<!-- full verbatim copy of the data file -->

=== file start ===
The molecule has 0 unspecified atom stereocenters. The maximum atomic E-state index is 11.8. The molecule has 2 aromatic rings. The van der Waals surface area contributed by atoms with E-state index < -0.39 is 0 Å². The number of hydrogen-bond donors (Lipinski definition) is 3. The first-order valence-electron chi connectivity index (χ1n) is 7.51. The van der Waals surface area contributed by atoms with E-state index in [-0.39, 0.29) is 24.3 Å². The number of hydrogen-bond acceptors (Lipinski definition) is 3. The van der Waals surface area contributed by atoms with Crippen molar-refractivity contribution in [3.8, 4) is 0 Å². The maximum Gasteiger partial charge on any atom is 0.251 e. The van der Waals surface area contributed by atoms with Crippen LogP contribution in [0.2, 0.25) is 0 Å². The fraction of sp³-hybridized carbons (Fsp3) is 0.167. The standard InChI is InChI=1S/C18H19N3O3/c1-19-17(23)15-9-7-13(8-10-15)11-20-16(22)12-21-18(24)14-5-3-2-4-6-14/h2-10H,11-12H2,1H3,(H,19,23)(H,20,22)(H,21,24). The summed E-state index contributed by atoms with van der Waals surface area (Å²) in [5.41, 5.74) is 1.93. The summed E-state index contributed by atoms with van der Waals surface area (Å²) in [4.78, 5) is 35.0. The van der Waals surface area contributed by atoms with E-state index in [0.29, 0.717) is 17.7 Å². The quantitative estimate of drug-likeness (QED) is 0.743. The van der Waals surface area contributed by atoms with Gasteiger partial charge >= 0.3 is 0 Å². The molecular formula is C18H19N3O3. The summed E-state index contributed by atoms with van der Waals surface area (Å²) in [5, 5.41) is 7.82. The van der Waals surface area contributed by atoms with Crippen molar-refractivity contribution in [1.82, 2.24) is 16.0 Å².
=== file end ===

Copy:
The molecule has 0 unspecified atom stereocenters. The maximum atomic E-state index is 11.8. The molecule has 2 aromatic rings. The van der Waals surface area contributed by atoms with E-state index < -0.39 is 0 Å². The number of hydrogen-bond donors (Lipinski definition) is 3. The first-order valence-electron chi connectivity index (χ1n) is 7.51. The van der Waals surface area contributed by atoms with E-state index in [-0.39, 0.29) is 24.3 Å². The number of hydrogen-bond acceptors (Lipinski definition) is 3. The van der Waals surface area contributed by atoms with Crippen molar-refractivity contribution in [3.8, 4) is 0 Å². The maximum Gasteiger partial charge on any atom is 0.251 e. The van der Waals surface area contributed by atoms with Crippen LogP contribution in [0.2, 0.25) is 0 Å². The fraction of sp³-hybridized carbons (Fsp3) is 0.167. The standard InChI is InChI=1S/C18H19N3O3/c1-19-17(23)15-9-7-13(8-10-15)11-20-16(22)12-21-18(24)14-5-3-2-4-6-14/h2-10H,11-12H2,1H3,(H,19,23)(H,20,22)(H,21,24). The summed E-state index contributed by atoms with van der Waals surface area (Å²) in [5.41, 5.74) is 1.93. The summed E-state index contributed by atoms with van der Waals surface area (Å²) in [4.78, 5) is 35.0. The van der Waals surface area contributed by atoms with E-state index in [0.29, 0.717) is 17.7 Å². The quantitative estimate of drug-likeness (QED) is 0.743. The van der Waals surface area contributed by atoms with Gasteiger partial charge >= 0.3 is 0 Å². The molecular formula is C18H19N3O3. The summed E-state index contributed by atoms with van der Waals surface area (Å²) in [5, 5.41) is 7.82. The van der Waals surface area contributed by atoms with Crippen molar-refractivity contribution in [1.82, 2.24) is 16.0 Å².